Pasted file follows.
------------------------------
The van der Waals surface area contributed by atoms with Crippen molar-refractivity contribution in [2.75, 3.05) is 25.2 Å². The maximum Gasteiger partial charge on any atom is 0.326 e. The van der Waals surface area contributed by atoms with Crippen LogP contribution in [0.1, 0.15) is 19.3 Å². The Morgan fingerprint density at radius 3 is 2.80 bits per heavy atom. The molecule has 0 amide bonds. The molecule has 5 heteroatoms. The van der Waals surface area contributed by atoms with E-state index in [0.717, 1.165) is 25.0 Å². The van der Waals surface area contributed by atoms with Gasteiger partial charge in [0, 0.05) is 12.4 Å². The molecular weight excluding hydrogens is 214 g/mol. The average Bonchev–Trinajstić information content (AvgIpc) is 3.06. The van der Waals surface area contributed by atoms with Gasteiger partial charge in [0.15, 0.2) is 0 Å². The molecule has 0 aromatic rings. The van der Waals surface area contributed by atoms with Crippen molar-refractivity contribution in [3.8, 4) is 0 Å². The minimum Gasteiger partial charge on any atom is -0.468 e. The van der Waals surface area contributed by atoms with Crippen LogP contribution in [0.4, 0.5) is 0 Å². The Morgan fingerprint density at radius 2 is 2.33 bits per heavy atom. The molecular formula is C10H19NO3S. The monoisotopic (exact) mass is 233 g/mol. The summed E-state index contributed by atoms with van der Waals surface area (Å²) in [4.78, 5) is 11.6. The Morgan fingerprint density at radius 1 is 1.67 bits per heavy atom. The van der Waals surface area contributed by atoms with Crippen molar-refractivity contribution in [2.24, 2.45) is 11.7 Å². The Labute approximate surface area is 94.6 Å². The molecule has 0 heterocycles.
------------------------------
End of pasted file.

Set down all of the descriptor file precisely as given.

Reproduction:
The van der Waals surface area contributed by atoms with Crippen molar-refractivity contribution in [2.75, 3.05) is 25.2 Å². The maximum Gasteiger partial charge on any atom is 0.326 e. The van der Waals surface area contributed by atoms with Crippen LogP contribution in [0.1, 0.15) is 19.3 Å². The Morgan fingerprint density at radius 3 is 2.80 bits per heavy atom. The molecule has 0 amide bonds. The molecule has 5 heteroatoms. The van der Waals surface area contributed by atoms with E-state index in [0.717, 1.165) is 25.0 Å². The van der Waals surface area contributed by atoms with Gasteiger partial charge in [0, 0.05) is 12.4 Å². The molecular weight excluding hydrogens is 214 g/mol. The average Bonchev–Trinajstić information content (AvgIpc) is 3.06. The van der Waals surface area contributed by atoms with Gasteiger partial charge in [0.15, 0.2) is 0 Å². The molecule has 0 aromatic rings. The van der Waals surface area contributed by atoms with Crippen molar-refractivity contribution in [3.8, 4) is 0 Å². The minimum Gasteiger partial charge on any atom is -0.468 e. The van der Waals surface area contributed by atoms with Crippen LogP contribution in [0.4, 0.5) is 0 Å². The Morgan fingerprint density at radius 2 is 2.33 bits per heavy atom. The molecular formula is C10H19NO3S. The monoisotopic (exact) mass is 233 g/mol. The summed E-state index contributed by atoms with van der Waals surface area (Å²) in [4.78, 5) is 11.6. The Morgan fingerprint density at radius 1 is 1.67 bits per heavy atom. The van der Waals surface area contributed by atoms with Crippen molar-refractivity contribution in [2.24, 2.45) is 11.7 Å². The Labute approximate surface area is 94.6 Å². The molecule has 0 heterocycles.